• Robin Martin
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When you have a story, an article, a book, or even a book idea, what do you do with it?

Wow. This is a big question, and one not easily answered without understanding the specifics of your situation. What are your goals? What kind of experience do you have? What kind of platform?

If your manuscript/idea is ready to go out into the world, there are basically three ways to get it there:

  • Find a publisher
  • Find an agent
  • Put it out there yourself (self-publish)

Let’s go from the bottom up:  We’re not going to discuss self-publishing right now, other than just to say that iUniverse is not really self-publishing. It is publishing on demand. If you’re writing debut fiction, avoid publish on demand companies unless your goal is to have your friends and kids see your book in print. Woo Hoo.  Self publishing is a real option, but it involves actually becoming a publisher. Let’s leave it there for now, because the topic of this post is targeted pitch lists and entire websites are devoted to explaining the ins and outs of true self-publishing.

If you have a fiction or a non-fiction book, and you want to go the traditional publishing route, you probably want to get to the big publishers: Random House, Hachette, MacMillan, Penguin, Simon & Schuster, Globe Pequot, Wiley, etc.  You must have an agent to get your work in front of them*, for they “do not accept unsolicited manuscripts.”

There are many more literary agents out there than there are publishers. Many have questionable experience, many are wannabes and have never actually sold a book or attended a conference. A good literary agent sells books, has a regular presence at the big trade conferences, and a good reputation among acquisitions editors. These are the agents you want to pitch (pitching is also called querying, the words are, for all intents and purposes, synonymous).

How do you find these agents?

Now, these agents, having all of these great qualifications, probably receive upwards of a hundred queries each day. They also specialize in certain genres. How favorable will they be towards your query if you write women’s fiction and they only sell children’s fiction? It is a waste of your time and their time if you pitch to them.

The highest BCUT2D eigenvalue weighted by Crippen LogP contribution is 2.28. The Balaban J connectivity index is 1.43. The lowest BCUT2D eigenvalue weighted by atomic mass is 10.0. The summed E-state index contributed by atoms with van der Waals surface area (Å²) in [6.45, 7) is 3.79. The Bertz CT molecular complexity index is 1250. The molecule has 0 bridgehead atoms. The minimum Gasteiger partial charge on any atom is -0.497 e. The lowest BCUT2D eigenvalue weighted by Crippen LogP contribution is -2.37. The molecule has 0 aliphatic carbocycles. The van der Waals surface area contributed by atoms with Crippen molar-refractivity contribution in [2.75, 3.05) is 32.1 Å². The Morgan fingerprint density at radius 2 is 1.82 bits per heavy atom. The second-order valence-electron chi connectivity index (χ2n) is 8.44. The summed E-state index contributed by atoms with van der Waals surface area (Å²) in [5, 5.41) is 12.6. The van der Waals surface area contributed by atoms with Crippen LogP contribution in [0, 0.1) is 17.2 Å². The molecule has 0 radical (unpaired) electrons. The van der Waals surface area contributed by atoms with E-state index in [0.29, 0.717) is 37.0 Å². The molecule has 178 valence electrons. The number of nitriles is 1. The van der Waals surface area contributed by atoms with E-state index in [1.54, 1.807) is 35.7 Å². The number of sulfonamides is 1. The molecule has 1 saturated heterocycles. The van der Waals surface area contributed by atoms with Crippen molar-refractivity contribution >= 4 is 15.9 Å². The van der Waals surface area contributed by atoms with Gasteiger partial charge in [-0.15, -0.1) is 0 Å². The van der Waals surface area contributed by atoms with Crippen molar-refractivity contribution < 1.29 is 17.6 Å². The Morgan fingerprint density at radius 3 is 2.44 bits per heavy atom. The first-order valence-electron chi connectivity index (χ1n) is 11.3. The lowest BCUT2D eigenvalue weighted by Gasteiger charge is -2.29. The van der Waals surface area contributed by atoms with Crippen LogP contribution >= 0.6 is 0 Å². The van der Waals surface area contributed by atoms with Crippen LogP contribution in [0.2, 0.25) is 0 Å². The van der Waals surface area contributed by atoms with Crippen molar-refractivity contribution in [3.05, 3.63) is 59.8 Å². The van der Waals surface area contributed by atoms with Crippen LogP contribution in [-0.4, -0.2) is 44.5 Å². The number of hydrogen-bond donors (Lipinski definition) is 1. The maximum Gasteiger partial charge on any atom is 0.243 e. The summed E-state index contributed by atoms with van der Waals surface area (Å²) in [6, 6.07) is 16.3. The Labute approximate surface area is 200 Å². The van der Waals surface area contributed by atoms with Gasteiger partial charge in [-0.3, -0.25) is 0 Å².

How do you find the agents who specialize in what you write?

You must TARGET the audience for your queries.  A targeted pitch list does this.

When I create a targeted pitch list for a client, I use all of the professional trade resources at my disposal, including Publishers Marketplace and Writers Market, yes, but also proprietary information that I have learned through my time in the business, from attending conferences, from my networks. A Targeted Pitch List is an accurate–to the moment–list of names of the people you want to contact, specific to your particular project, and instructions for contacting them.

If you have a goal other than mainstream book publishing, perhaps a finding a consumer magazine, a literary or arts magazine, small or independent (or digital!) press for your work, you still want to target your pitches. Target to whom you send your manuscript. You need a Targeted Pitch List specific to your genre, style, market.

Other Targeted Pitch Lists in the next post…

* you can get to top editors through attendance at some high quality conferences, but you have to know who you’re talking to, have your elevator pitch ready, and be paying acute attention.
Author: Robin Martin

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